BMC and BMD
were examined as indicators of bone health. Total body, lumbar spine, and proximal femur scans were performed using a Hologic QDR4500 bone densitometer (Hologic, Inc., Bedford, MA) and analyzed using software release 12.4. As BMC has been advocated as the appropriate measure to use during growth, total body BMC was the primary outcome owing to interest in factors that affect peak bone mass (22
). Lumbar spine, total hip, and femoral neck BMD were obtained because they are common sites of osteoporotic fracture.
were measured with the self-report Children’s Depression Inventory (CDI) (23
). The 27-item CDI demonstrated high reliability (α = 0.89). T-scores were used in the analyses (mean = 50; SD = 10), with scores ≥ 65 considered clinically significant.
symptoms were measured by the State Trait Anxiety Inventory for Children (STAIC). Two versions were used: the STAIC (24
) for ages <12 years and the STAI (25
) for ages ≥ 12 years. Reliability was high in this sample (α =.85–.89). Trait anxiety (T-score) was used in the analyses because it is stable and more likely to be related to bone health.
Smoking behavior was determined by questionnaire asking whether participants had ever smoked tobacco in their life. Categories included never (n = 104), one puff to two cigarettes (n = 54), three to 99 cigarettes (n = 53), or more than 100 cigarettes (n = 51). These categories are referred to as “graded smoking.”
was determined by the Diagnostic Interview Schedule for Children (DISC) (26
) using the adolescent report. The DISC is a standardized computer interview focusing on diagnostic symptoms of psychopathology using DSM
). Participants were categorized as no drinks (n
= 135), one to five drinks (n
= 59), and six drinks or more (n
= 67) within the past year (28
). These categories are referred to as “graded alcohol.”
Other participant characteristics were measured and examined as potential covariates. Race
was determined by parental report. Socioeconomic status (SES)
was estimated by parent report of occupation and education, (29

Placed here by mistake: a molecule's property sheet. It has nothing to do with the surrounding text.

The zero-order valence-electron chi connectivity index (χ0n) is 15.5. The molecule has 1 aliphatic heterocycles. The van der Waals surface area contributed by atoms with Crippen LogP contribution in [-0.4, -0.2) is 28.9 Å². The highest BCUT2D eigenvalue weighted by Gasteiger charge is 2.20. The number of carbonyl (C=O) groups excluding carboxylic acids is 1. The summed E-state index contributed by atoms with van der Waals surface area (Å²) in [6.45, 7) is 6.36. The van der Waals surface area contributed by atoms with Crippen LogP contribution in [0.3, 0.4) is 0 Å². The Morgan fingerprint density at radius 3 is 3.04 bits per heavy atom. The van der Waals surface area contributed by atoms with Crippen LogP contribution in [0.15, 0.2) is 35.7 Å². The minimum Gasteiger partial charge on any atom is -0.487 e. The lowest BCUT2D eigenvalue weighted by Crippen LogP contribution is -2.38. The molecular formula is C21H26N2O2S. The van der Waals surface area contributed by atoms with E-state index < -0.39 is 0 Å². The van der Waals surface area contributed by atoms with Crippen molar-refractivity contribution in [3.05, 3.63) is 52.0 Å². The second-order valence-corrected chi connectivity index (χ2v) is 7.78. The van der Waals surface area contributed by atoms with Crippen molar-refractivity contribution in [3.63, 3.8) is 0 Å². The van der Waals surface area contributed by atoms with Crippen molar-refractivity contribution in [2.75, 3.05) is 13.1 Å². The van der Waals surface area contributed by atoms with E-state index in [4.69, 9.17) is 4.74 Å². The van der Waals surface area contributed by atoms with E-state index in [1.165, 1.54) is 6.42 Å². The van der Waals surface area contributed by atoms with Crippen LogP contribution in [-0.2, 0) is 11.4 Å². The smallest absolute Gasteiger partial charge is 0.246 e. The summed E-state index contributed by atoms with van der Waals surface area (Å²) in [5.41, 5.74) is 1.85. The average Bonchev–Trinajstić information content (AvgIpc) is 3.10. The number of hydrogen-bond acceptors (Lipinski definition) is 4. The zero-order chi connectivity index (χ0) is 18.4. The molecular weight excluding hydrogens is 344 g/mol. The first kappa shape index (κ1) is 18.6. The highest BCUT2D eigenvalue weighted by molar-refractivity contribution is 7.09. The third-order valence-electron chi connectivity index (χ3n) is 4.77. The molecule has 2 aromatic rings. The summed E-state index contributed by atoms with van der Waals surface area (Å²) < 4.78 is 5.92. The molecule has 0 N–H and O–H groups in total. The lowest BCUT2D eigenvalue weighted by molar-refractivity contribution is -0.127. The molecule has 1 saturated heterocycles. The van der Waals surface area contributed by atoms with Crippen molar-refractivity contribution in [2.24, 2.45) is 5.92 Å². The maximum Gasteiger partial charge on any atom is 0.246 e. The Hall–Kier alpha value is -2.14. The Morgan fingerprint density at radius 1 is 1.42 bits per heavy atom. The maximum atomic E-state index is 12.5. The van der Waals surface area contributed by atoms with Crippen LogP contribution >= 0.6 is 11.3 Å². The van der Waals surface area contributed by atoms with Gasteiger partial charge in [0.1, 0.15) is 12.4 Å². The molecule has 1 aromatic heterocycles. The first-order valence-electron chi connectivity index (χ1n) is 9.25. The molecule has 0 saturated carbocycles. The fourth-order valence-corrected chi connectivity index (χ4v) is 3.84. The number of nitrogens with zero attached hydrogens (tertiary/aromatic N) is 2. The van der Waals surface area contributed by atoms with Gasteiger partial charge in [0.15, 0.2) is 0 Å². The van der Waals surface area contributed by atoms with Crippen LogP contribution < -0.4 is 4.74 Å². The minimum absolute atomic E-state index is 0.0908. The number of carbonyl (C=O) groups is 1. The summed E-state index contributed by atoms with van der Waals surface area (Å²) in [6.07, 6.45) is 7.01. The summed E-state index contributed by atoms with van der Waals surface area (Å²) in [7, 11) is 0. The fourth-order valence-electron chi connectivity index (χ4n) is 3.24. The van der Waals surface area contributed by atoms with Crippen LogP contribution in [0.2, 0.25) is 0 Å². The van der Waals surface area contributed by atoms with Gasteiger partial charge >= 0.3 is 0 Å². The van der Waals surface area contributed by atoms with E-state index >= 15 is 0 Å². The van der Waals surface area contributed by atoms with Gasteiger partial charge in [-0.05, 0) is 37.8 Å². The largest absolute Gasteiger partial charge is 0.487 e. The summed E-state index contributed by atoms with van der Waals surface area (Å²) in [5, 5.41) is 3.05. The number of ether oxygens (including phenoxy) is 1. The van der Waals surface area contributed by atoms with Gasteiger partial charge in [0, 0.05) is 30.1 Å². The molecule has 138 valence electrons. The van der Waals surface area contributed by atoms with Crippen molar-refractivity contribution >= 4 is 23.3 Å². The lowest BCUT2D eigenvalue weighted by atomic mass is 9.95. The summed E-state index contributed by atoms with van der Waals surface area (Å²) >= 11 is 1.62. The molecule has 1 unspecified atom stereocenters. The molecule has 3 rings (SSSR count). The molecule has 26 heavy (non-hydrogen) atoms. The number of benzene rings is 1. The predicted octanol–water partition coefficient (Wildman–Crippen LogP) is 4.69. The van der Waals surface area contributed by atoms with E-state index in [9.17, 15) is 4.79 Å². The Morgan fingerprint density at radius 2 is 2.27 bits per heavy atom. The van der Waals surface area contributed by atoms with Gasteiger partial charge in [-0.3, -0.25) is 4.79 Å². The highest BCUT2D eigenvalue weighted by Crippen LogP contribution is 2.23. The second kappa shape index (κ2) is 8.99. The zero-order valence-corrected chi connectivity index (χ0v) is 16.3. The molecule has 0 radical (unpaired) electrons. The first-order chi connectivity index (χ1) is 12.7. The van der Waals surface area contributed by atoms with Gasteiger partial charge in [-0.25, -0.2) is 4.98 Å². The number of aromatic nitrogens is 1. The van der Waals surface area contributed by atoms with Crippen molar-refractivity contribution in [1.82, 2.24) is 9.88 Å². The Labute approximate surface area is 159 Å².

) with possible scores ranging from 8 (lower) to 66 (higher). Height was obtained by wall-mounted stadiometer (Holtain Ltd., Crosswell, United Kingdom), and weight was measured by digital scale (Scaletronix, Carol Stream, IL). Measures were obtained in triplicate by trained nursing personnel, and the mean was used. Pubertal maturation
was determined by physical examination by trained clinicians using visualization and breast palpation and inspection of pubic hair (30
) and was categorized by Tanner criteria. A nonrandom sample (n
= 27) examined by two raters showed 100% agreement on both stages. Gynecological age
was obtained by clinician interview asking each girl whether she ever had a menstrual period and, if yes, how old (year and month) she was at that time. Methodology to enhance accuracy was utilized (31
). The date of menarche was subtracted from the date of the visit to determine gynecological age. Hormone contraceptive history
was obtained by clinician interview including oral contraceptive pills (OCPs), depot medroxyprogesterone acetate (DMPA), transdermal patch, and intravaginal ring. Duration of use was categorized as 1 = 1–3 months, 2 = 4–6 months, 3 = 7–9 months, 4 = 10–12 months, 5 = >1 year but < 2 years, 6 = ≥ 2 years but < 3 years, and 7 ≥ 3 years. Due to differential effects of DMPA versus other contraceptive methods containing estradiol and a progestin on bone health, DMPA duration was examined separately. The duration of use for estradiol-containing methods (e.g., OCPs, transdermal patch, intravaginal ring) was summed to represent a combined duration of exposure. Summed scores were capped at 7 representing more than 3 years of combined use. Calcium intake
was measured by food frequency questionnaire reflecting intake of 19 calcium-rich foods (32
). Calcium supplement use was collected also. Physical activity
was estimated using the Physical Activity Questionnaire for Older Children (PAQ-C) (33
). Participants recalled their performance of moderate to vigorous physical activities within the last 7 days, and mean scores were calculated (1 [low] to 5 [high]). Serum 25-hydroxy-vitamin D [25(OH)D] concentration
was analyzed using radioimmunoassay. Inter- and intra-assay coefficients of variation ranged from 3.5%–4.4% and 11.1%–16-9%, respectively; sensitivity was 1.5 ng/mL.
Participant characteristics were compared among groups using ANOVA and Chi-square tests. Primary aims were examined using series of multiple regression analysis. Specifically, the effects of anxiety, depression, smoking, and alcohol intake on BMC and BMD were examined with separate regression models for each dependent variable: TB BMC and BMD of the lumbar spine, total hip, and femoral neck. Independent variables were smoking and alcohol use status and depressive and anxiety symptoms. Interactions between substance use and symptoms (e.g., smoking status by depressive symptoms) also were tested; all interaction terms were created from centered variables. As age is an important confounder of substance use and bone health, all analyses adjusted for chronological age. Additionally potential covariates (defined in the measures section) were tested. After accounting for age, only significant covariates (p < .05, 2-sided) were retained in subsequent models (age, race, height, weight, Tanner breast stage).